Russia’s Geopolitical Prospects in the Middle East
by Salman Rafi Sheikh on 22 Mar 2024 0 Comment

With Russia able to withstand – and virtually defeat – the combined military strength of NATO in Ukraine, its foreign policy and its diplomatic outreach to the rest of the world is bound to gain not only confidence but also become a lot more assertive than it was during the first year of this conflict when Washington launched its so-called “isolate Russia” project. Translating its military gains in Ukraine, Moscow, for instance, recently hosted Palestinian factions to unify them not only for a durable solution to the longest-lasting conflict in the Middle East but also for developing a strong position vis-à-vis Israel.


This approach towards Palestine – which also exhibits a visible anti-Israel position – is directly motivated by Moscow’s broad Middle East outreach at a time when the political opinion in the region has turned against Israel and Washington, leaving Israel virtually isolated despite having established ties with several Muslim states in the recent past.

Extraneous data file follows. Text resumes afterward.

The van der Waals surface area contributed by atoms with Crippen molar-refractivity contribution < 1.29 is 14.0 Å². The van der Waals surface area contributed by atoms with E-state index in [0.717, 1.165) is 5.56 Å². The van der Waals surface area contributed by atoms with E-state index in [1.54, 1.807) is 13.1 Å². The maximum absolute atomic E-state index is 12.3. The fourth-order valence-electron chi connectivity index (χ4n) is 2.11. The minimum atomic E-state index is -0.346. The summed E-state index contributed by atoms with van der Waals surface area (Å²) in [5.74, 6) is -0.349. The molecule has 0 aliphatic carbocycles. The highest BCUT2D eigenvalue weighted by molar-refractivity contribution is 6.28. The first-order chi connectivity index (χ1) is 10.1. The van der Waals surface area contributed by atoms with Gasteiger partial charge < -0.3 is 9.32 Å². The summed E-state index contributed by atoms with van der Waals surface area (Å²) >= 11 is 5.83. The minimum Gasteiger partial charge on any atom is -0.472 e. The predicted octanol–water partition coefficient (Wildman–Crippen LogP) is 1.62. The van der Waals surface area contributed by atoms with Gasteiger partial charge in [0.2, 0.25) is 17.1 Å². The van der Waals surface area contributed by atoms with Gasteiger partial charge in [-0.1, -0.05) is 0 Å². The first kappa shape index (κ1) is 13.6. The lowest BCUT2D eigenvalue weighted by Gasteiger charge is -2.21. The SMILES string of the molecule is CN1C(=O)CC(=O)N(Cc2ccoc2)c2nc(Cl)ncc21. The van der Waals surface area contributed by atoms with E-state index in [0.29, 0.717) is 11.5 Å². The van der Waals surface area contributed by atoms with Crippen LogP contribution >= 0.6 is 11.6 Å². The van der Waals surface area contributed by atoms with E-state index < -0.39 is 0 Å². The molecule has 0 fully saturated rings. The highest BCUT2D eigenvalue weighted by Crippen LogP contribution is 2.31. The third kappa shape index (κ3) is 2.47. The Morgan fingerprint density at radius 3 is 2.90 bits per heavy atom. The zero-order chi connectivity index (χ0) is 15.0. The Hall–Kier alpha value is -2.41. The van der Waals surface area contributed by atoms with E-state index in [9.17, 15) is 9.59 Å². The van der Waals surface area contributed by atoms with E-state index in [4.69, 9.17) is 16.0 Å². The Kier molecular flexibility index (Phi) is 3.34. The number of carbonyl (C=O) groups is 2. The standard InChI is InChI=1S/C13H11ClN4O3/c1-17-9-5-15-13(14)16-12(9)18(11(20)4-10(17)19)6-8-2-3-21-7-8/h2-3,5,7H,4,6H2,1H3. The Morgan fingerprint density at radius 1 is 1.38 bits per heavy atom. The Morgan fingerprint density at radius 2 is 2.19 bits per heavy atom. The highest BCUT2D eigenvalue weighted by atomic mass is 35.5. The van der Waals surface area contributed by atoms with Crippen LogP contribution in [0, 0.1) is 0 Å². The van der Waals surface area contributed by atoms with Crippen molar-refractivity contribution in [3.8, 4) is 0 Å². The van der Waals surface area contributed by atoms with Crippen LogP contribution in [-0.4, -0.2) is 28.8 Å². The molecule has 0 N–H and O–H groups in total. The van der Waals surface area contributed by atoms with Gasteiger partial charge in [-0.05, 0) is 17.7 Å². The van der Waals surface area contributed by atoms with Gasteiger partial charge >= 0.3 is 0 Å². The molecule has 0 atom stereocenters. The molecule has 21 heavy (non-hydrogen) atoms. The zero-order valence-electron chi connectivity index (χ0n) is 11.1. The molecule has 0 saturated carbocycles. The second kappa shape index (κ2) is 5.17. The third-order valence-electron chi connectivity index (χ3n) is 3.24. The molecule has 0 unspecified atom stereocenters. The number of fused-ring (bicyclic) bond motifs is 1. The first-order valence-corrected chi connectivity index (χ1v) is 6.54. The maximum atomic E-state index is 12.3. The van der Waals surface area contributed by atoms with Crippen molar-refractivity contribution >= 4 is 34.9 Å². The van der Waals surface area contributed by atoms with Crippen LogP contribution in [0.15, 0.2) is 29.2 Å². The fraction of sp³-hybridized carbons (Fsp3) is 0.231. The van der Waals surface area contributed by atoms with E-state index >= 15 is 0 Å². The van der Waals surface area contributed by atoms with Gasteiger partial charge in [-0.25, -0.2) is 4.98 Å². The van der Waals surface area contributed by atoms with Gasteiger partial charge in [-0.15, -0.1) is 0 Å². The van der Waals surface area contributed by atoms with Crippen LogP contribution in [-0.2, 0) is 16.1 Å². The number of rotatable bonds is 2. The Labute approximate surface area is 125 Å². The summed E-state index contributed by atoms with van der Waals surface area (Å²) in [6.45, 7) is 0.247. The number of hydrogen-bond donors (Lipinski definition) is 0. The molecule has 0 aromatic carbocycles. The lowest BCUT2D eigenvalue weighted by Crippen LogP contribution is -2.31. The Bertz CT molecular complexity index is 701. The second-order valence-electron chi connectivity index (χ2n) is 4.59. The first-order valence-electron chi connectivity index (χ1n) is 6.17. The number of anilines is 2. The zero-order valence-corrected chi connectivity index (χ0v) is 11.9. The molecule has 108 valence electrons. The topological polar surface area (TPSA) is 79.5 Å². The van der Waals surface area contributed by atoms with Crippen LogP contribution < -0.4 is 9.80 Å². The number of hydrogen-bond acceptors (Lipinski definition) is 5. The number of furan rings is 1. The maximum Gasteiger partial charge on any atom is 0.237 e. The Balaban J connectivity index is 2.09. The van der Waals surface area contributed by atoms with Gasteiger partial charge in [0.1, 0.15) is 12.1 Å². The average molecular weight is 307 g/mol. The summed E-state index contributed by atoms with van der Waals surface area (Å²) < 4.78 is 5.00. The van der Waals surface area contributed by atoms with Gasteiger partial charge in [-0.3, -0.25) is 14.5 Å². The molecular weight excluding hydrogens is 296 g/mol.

At the same time, this opinion has also become more favourable towards Russia. A recent survey by the Washington Institute showed that a majority of respondents in the UAE (66%), Saudi Arabia (67%), Kuwait (62%), Egypt (57%), Bahrain (68%), Qatar (63%), and Lebanon (72%) agree that the US is no longer a reliable partner and that the Middle Eastern countries “must look more to other nations like Russia and China as partners”.


On top of that is the strong credentials Moscow carries as a security guarantor. Since at least the end of the Cold War, Washington has dominated the region as its key security guarantor, both through its direct military presence and its supply, i.e., sale, of weapons worth billions of dollars to the region. But Moscow dismissed Washington’s dominance via the key role it played in Syria to defeat the US-backed “regime change” operation.